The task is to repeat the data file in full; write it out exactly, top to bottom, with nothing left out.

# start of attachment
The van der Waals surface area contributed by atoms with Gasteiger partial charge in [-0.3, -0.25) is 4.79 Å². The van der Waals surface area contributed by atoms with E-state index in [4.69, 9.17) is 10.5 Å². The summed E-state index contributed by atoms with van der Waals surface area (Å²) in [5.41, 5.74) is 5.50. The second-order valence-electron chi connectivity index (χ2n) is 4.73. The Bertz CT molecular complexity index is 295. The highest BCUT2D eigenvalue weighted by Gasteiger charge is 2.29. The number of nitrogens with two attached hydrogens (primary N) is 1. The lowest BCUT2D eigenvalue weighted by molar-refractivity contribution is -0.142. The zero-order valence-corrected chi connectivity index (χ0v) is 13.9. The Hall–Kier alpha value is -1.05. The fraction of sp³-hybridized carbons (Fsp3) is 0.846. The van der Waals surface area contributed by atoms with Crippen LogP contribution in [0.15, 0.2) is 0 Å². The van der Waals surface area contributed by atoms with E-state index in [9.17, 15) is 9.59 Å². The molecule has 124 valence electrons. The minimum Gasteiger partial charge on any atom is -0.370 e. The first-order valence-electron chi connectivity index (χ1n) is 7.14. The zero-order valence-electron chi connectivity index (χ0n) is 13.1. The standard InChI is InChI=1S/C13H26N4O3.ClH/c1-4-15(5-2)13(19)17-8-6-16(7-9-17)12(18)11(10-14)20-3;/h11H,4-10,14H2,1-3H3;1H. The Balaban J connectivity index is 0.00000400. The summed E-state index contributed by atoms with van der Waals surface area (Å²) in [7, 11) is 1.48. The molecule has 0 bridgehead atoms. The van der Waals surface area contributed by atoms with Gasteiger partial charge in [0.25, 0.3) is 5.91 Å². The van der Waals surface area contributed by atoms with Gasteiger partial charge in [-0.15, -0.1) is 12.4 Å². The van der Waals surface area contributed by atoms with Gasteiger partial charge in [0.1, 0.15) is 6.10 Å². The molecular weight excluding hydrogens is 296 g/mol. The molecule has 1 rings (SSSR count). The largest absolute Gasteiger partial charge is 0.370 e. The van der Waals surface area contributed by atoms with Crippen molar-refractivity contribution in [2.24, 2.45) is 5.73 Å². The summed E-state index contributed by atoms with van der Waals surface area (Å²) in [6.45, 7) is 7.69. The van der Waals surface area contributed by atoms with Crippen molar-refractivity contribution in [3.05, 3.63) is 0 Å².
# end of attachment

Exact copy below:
The van der Waals surface area contributed by atoms with Gasteiger partial charge in [-0.3, -0.25) is 4.79 Å². The van der Waals surface area contributed by atoms with E-state index in [4.69, 9.17) is 10.5 Å². The summed E-state index contributed by atoms with van der Waals surface area (Å²) in [5.41, 5.74) is 5.50. The second-order valence-electron chi connectivity index (χ2n) is 4.73. The Bertz CT molecular complexity index is 295. The highest BCUT2D eigenvalue weighted by Gasteiger charge is 2.29. The number of nitrogens with two attached hydrogens (primary N) is 1. The lowest BCUT2D eigenvalue weighted by molar-refractivity contribution is -0.142. The zero-order valence-corrected chi connectivity index (χ0v) is 13.9. The Hall–Kier alpha value is -1.05. The fraction of sp³-hybridized carbons (Fsp3) is 0.846. The van der Waals surface area contributed by atoms with Crippen LogP contribution in [0.15, 0.2) is 0 Å². The van der Waals surface area contributed by atoms with E-state index in [9.17, 15) is 9.59 Å². The molecule has 124 valence electrons. The minimum Gasteiger partial charge on any atom is -0.370 e. The first-order valence-electron chi connectivity index (χ1n) is 7.14. The zero-order valence-electron chi connectivity index (χ0n) is 13.1. The standard InChI is InChI=1S/C13H26N4O3.ClH/c1-4-15(5-2)13(19)17-8-6-16(7-9-17)12(18)11(10-14)20-3;/h11H,4-10,14H2,1-3H3;1H. The Balaban J connectivity index is 0.00000400. The summed E-state index contributed by atoms with van der Waals surface area (Å²) in [7, 11) is 1.48. The molecule has 0 bridgehead atoms. The van der Waals surface area contributed by atoms with Gasteiger partial charge in [0.25, 0.3) is 5.91 Å². The van der Waals surface area contributed by atoms with Gasteiger partial charge in [-0.15, -0.1) is 12.4 Å². The van der Waals surface area contributed by atoms with Gasteiger partial charge in [0.1, 0.15) is 6.10 Å². The molecular weight excluding hydrogens is 296 g/mol. The molecule has 1 rings (SSSR count). The largest absolute Gasteiger partial charge is 0.370 e. The van der Waals surface area contributed by atoms with Crippen molar-refractivity contribution in [2.24, 2.45) is 5.73 Å². The summed E-state index contributed by atoms with van der Waals surface area (Å²) in [6.45, 7) is 7.69. The van der Waals surface area contributed by atoms with Crippen molar-refractivity contribution in [3.05, 3.63) is 0 Å².